somed so fairly was not permitted to bring forth fruit as an active and an useful herald of the cross, in the militant church. We hope this useful piece of biography will find its way into every family, and especially into those where the juvenile members of Wesleyan congregations and churches reside. It cannot fail to be extensively beneficial.

Oriental Illustrations of the Sacred Scriptures, collected from the Customs, Manners, Rites, Superstitions, Traditions, parabolical, idiomatical, and proverbial Forms of Speech, Climate, Works of Art, and Literature of the Hindoos, during a Residence in the East of nearly fourteen Years. By Joseph Roberts, Corresponding Member of the Royal Asiatic Society of Great Britain and Ireland. Second edition, corrected and enlarged. 8vo. pp. xvi, 612. Tegg.Mr. Roberts informs us, that during his eight years' residence in this country, he has revised and re-modelled several paragraphs, and made numerous additions to former materials. The appearance of the volume, and the character of its contents, amply testify the truth of this assertion. We hail with pleasure every accession to the sacred literature of our country, which is intended to assist in a better understanding of the inspired volume, by allusions and illustrations of an Oriental character. The Bible is an Eastern book, and many of its supposed obscurities arise, not from any intention in the holy penmen to be dark and mysterious, but from the customs, manners, rites, ceremonies, and superstitions to which they allude, of which the inhabitants of a different region, who are placed in opposite circumstances, have, at the best, but very imperfect conceptions. Mr. Roberts has cast into the treasury a valuable collection of Oriental Illustrations, by improving the opportunities he possessed of intimacy with the Hindoos, and of mingling with them in scenes of joy and sorrow, to a most necessary and valuable purpose. All students and expositors of the Scriptures will find in this volume important help, without which many passages of holy writ will still be unintelligible or of dubious meaning. We are pleased with the appearance of the work, as being an improvement upon the former edition; and as the price also is much more moderate, and within the reach of many who on that account hesitated to possess themselves of the publication, we can confidently anticipate a wide circulation of this useful volume,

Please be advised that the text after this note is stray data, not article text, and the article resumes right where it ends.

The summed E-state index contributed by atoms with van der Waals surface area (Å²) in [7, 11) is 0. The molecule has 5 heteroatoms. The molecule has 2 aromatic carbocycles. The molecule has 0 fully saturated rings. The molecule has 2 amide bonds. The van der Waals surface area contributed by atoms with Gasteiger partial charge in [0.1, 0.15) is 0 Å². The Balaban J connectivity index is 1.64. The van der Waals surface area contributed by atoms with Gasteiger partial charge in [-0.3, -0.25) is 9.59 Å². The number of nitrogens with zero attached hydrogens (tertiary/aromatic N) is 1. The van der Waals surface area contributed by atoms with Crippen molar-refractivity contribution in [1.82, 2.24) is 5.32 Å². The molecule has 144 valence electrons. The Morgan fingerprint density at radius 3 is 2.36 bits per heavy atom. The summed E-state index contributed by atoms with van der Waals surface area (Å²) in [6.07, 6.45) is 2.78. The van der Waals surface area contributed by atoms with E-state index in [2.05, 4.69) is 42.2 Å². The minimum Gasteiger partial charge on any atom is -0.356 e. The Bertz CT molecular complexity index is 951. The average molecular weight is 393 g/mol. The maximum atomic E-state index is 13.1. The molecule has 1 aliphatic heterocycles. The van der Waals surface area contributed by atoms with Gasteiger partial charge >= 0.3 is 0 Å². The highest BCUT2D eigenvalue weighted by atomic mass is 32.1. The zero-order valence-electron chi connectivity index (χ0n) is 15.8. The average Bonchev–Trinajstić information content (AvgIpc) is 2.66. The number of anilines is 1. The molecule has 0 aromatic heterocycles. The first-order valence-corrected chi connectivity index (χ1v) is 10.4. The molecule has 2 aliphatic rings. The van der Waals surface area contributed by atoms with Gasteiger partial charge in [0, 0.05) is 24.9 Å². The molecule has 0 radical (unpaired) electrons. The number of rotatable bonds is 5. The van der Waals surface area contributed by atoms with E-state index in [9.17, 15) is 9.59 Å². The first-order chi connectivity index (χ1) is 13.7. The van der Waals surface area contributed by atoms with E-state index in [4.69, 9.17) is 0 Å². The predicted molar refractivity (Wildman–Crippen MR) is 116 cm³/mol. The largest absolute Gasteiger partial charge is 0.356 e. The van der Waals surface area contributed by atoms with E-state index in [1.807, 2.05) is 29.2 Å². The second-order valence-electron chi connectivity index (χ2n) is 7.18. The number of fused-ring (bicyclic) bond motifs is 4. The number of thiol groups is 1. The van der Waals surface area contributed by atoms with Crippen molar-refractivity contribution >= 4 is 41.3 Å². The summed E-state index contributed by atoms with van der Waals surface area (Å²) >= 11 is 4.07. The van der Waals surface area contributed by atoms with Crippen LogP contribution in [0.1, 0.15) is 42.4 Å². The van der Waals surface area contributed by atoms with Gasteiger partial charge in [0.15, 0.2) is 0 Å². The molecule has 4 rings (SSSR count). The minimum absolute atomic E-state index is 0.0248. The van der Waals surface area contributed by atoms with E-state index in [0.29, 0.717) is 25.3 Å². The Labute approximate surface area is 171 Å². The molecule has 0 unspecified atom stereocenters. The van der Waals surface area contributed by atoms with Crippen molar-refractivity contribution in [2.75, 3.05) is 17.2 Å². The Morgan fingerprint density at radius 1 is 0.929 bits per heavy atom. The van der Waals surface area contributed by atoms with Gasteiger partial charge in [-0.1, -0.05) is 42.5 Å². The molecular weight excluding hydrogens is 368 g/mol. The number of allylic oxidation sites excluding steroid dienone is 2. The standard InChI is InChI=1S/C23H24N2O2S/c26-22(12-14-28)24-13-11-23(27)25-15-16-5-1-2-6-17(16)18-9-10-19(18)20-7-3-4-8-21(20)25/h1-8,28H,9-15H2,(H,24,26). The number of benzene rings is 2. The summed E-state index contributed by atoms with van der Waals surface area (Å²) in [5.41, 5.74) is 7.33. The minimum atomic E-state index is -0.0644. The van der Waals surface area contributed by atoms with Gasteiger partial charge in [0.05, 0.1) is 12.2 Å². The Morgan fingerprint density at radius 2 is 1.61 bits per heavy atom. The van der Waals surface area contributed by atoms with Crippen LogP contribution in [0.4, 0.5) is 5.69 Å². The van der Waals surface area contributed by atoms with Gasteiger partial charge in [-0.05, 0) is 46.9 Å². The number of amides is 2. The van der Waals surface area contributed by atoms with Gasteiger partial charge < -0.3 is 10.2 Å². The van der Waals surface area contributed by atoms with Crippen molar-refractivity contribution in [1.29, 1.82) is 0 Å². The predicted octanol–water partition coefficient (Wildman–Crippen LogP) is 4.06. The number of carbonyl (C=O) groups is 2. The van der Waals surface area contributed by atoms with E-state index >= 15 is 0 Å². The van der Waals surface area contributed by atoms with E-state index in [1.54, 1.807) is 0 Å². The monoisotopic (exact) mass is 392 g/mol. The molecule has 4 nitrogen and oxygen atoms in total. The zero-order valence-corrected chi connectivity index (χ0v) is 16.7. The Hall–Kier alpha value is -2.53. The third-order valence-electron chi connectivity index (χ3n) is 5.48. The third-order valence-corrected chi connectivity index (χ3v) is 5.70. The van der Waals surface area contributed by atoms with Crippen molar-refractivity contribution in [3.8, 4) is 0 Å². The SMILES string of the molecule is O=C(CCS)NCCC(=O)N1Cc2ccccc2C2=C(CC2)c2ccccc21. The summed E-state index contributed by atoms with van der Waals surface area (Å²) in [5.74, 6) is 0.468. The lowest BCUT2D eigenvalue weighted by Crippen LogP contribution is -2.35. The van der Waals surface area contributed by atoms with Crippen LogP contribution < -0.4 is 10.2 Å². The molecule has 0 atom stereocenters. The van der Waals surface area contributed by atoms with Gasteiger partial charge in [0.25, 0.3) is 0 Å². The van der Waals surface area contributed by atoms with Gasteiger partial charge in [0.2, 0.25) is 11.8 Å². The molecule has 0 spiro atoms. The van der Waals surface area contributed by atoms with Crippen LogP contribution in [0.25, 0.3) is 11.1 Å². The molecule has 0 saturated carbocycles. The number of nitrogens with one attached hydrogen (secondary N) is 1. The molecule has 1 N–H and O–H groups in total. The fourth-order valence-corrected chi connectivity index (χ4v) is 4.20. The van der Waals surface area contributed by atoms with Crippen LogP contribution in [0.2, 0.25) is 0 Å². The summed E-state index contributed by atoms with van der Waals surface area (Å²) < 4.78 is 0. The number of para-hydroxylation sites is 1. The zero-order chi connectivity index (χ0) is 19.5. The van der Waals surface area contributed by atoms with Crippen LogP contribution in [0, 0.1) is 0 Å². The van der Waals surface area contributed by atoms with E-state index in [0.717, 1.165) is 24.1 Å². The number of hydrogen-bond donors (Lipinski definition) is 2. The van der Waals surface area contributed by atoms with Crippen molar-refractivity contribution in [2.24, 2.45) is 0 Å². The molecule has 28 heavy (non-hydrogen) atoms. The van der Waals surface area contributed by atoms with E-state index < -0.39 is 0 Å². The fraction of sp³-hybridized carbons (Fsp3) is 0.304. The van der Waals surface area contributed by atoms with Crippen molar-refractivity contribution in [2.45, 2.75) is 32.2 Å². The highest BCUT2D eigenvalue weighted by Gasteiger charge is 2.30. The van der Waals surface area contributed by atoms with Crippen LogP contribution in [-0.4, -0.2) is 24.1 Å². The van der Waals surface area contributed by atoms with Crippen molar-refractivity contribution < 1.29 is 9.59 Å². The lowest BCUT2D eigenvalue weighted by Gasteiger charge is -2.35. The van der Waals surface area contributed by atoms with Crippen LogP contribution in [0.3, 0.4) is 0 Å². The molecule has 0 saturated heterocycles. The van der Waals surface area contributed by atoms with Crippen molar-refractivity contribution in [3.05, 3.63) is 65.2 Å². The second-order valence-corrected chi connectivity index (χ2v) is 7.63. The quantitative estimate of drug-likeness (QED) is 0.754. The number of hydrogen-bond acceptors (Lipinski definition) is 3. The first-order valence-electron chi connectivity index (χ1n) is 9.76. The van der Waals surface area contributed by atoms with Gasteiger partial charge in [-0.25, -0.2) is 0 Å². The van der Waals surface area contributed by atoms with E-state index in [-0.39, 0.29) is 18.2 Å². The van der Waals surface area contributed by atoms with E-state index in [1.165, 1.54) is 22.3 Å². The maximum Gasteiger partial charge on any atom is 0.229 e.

A Pastor's Memorial of Egypt, the Red Sea, the Wilderness of Sin and Paran, Mount Sinai, Jerusalem, and other principal Localities of the Holy Land, visited in 1842 ; with brief Notes of a Route through France, Rome, Naples, Constantinople, and up the Danube. By the Rev. George Fisk, LL.B., Prebendary of Lichfield, Rural Dean and Vicar of Walsall. 8vo. pp. xiv, 461. Seeley and Co.-This "Memorial" from the pen of the Vicar of Walsall will not fail to edify and instruct all who may peruse it. It professes to be a "sketch" of the manner in which he spent his time, during an absence from his flock of eight months' continuance; and from what we have been enabled to judge, after a perusal of the volume, we conclude that our author's parishioners in Walsall will in no degree regret its publication, especially as it was undertaken at their request. Mr. Fisk has travelled in the spirit of a Protestant Clergyman, with a mind deeply imbued with evangelical sentiment; and anxious to view all that came within his observation, in relation to the spread of the Redeemer's kingdom in the earth. On many topics connected with theological sentiment, we might not see "eye to eye" with our author; but when we behold an individual, whose heart is under the hallowing influence of the Holy Ghost, travelling the deserts of the East, or visiting the gorgeous cities of the Continent, where Popery is rampant, in the spirit of a Christian philanthropist, deploring that so small a'portion of Christendom is truly evangelical, and earnestly praying that the light of truth may speedily dawn upon these dark places of the earth, we admire his zeal, respond to his petition, and catch, if possible, an additional glow from the piety with which he is animated. We have given insertion to Mr. Fisk's description of his visit to Rome during the Holy Week; and, after having compared this statement with that given in Dr. Wiseman's "Lectures on the Offices and Ceremonies of the Holy Week," we can vouch for the fidelity and exactness with which our traveller has recorded that part of his interesting tour. From the Tractarian press, Mr. Fisk has met with little mercy he is stigmatized with being an ultra Protestant; and every expression of regret which is found in the volume, on the subject of Popish superstition and idolatry, of which he witnessed much, is attributed to an unprincipled and bigoted attachment to the doctrines of the Reformation. Mr. Fisk's cordial and scrip